atm711

Don Daniels and Concerto Barocco

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A great ballet---but---isn't this interpretation far-fetched? :wub:

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A great ballet---but---isn't this interpretation far-fetched? :wub:

Can you provide a quotation or some description? I don't have the latest BR.

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A great ballet---but---isn't this interpretation far-fetched? :innocent:

Can you provide a quotation or some description? I don't have the latest BR.

Quotes? rather hard to come by. The article is 25 pages and 8 of them are devoted to Concerto Barocco. Suffice it to say I have never seen CB discussed in the same breath as flowering orchids, James Agee, Billie Holliday and visiting insects.

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A great ballet---but---isn't this interpretation far-fetched? :innocent:

Can you provide a quotation or some description? I don't have the latest BR.

Quotes? rather hard to come by. The article is 25 pages and 8 of them are devoted to Concerto Barocco. Suffice it to say I have never seen CB discussed in the same breath as flowering orchids, James Agee, Billie Holliday and visiting insects.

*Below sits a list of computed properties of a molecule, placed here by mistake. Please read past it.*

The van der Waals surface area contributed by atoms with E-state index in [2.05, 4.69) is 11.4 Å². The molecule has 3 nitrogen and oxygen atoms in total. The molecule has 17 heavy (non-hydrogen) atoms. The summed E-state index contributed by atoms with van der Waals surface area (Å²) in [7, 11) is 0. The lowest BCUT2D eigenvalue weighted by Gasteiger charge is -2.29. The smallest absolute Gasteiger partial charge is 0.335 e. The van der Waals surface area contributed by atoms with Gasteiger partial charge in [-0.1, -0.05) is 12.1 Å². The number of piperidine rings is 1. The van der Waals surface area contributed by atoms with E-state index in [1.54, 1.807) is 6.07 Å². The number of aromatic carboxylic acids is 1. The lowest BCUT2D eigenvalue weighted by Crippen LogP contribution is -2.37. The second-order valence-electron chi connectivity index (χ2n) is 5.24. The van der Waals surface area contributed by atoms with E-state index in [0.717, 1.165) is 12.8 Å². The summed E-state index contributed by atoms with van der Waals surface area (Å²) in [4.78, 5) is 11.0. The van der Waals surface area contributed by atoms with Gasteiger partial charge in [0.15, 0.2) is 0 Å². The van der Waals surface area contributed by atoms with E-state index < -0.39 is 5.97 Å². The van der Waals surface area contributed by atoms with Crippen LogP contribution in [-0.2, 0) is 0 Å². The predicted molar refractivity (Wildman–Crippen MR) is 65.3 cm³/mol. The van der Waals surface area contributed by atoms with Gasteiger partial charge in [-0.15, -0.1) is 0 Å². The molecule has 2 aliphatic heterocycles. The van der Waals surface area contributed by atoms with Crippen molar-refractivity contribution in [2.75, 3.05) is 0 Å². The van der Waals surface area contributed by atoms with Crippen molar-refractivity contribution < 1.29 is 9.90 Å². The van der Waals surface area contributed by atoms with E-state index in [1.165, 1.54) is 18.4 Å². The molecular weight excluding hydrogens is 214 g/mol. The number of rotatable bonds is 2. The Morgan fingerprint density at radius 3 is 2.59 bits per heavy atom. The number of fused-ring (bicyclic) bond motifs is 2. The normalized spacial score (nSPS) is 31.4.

Now you're just teasing us.

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Don Daniels has a very fanciful style. I always read his essays but sometimes I roll my eyes and think, "that's a stretch." He decides, without much hard evidence, that Concerto Barocco is about pollination. After watching a silent film of a 1943 performance of the ballet and SAB's recent workshop production, Daniels says, "we can see that Balanchine may have intended a formal botanical tribute to South America as the land of the orchid. The second, Largo movement especially looks like an allegory on the pollination and reproduction of this most beautifully baroque of blooms." I don't mind if this is what he sees. It's interesting to look at the ballet and imagine flowers. But to assign this sort of aim to Balanchine (as he has several other theories in essays about The Four Temperaments and other ballets) seems a little unfair. He writes it as an absolute and not a subjective reading.